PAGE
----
Saransk savours arrival as World Cup destination

Mordovian capital was a surprise choice as a host city with its small population, lack of hotels and a low-capacity airport

Saransk: Saransk might be the tiniest in terms of population among the 11 Russian cities hosting World Cup matches and was ignored for the knockout stages, but the Mordovian capital has left no stone unturned to put itself firmly on the world map.

Located in central Russia, Saransk has a population of just 307,000 and will only witness Cristiano Ronaldo’s Portugal among the top-rated teams during the four group stage matches to be held at the Mordovia Arena.

The brand new orange, oval-shaped stadium, with a capacity of 44,000, stands out among all the architectural construction in Saransk and hosted its first match two months back featuring local clubs.

While fans from Peru and Denmark have started pouring in for Saturday’s opening match in Saransk, the city is busy putting finishing touches to their preparations to welcome them.

About 3,500 residents plan to march through the city streets to the stadium on Saturday to celebrate the occasion.

From young children to seniors, people have been busy rehearsing synchronised dance moves to popular Russian and international songs for Saturday’s march, which more residents and visiting fans are expected to join.

City buildings have got a fresh coat of paint — some have been renovated — while the streets are peppered with ‘Welcome to Saransk’ signs accompanying the World Cup logo and a cartoon of mascot Zabivaka the wolf.

It is difficult to find a speck of dust on the city streets, patrolled by impeccably-dressed policemen.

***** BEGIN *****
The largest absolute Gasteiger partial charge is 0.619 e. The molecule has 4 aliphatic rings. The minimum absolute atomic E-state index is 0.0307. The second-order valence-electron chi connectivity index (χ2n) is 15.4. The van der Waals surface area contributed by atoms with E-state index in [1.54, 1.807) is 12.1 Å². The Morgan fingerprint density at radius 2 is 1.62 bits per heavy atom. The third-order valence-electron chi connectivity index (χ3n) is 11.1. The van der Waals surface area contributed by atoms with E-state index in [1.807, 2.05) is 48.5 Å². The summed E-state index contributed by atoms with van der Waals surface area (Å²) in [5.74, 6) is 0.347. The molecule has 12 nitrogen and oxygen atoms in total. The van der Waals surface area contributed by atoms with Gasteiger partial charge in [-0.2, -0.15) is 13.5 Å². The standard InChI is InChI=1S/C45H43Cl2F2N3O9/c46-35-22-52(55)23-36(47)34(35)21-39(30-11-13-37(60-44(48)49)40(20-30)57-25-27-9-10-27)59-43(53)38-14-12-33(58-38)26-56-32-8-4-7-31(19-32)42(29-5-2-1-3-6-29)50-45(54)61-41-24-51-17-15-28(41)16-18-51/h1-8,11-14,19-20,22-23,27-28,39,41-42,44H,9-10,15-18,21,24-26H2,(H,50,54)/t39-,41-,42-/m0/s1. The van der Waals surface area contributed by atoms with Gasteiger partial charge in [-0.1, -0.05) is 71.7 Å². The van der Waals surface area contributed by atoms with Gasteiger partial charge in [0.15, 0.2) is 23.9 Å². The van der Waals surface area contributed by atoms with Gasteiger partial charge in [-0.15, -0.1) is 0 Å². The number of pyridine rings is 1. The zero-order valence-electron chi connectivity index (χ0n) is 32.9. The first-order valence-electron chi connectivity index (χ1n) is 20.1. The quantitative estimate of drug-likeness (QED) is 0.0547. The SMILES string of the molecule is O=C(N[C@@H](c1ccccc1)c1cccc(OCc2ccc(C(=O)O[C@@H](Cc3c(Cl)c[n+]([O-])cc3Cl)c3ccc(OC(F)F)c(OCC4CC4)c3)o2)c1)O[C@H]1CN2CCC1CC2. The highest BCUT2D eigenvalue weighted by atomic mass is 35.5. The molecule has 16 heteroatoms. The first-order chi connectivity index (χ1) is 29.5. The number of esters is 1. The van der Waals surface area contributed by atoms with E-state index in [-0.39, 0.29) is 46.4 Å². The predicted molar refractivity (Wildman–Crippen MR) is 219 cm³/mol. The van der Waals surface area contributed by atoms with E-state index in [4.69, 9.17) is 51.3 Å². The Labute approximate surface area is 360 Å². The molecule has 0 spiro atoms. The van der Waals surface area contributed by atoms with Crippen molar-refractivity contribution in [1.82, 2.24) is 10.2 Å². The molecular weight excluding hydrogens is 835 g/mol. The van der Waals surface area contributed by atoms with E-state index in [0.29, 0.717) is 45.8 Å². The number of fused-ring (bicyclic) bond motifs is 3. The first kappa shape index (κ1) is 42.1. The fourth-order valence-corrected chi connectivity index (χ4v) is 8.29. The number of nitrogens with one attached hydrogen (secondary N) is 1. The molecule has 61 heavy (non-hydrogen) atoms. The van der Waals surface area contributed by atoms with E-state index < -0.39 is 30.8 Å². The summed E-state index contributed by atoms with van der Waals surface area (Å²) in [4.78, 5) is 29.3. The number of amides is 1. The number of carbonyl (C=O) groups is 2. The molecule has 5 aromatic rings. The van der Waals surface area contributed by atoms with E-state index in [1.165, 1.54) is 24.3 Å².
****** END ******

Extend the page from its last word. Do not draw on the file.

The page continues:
But it was not difficult to find volunteers when the call went out from organisers to join the celebrations to mark the first World Cup match in the city.

“First of all, [football] unites all the people,” said Olga Varlets, a 62-year-old music teacher.

“It stands for peace, friendship and look how our city developed, how the infrastructure was built.

“People are very hospitable, the city is beautiful and certainly it’s a big honour for us and a great responsibility. I think we will manage to do it and everything will be cool.”

Vladimir Sharapov, the director of the event, said the main objective was to welcome the hordes of fans from different countries pouring into Saransk and make them feel at home.

“The main goal of the event is to unite and make friends … just like soccer unites all people,” Sharapov, also the director of a local music theatre, said after a rehearsal of Saturday’s march.

“We want to involve the guests in our show. We want them to feel our traditions, our culture and we certainly want to see their culture.”

The city will also host matches between Colombia and Japan, Iran against Portugal and Panama against Tunisia.

Saransk was a surprise choice as a host city with its small population, lack of hotels and a low capacity airport.

But the local administration has tried to address the problems by building three new hotels to cater to the needs of the teams and football’s global governing body Fifa, while also upgrading the airport.

Although there are still not enough places for the visiting fans to stay, accommodation arrangements have been made on campsites or in newly finished apartment blocks, close to the stadium. The airport has also seen a facelift.

“Saransk is ready to host all events,” said Tatyana Klyueva. “The city becomes lively, thanks to such celebrations. It develops and you can see how beautiful it is here.

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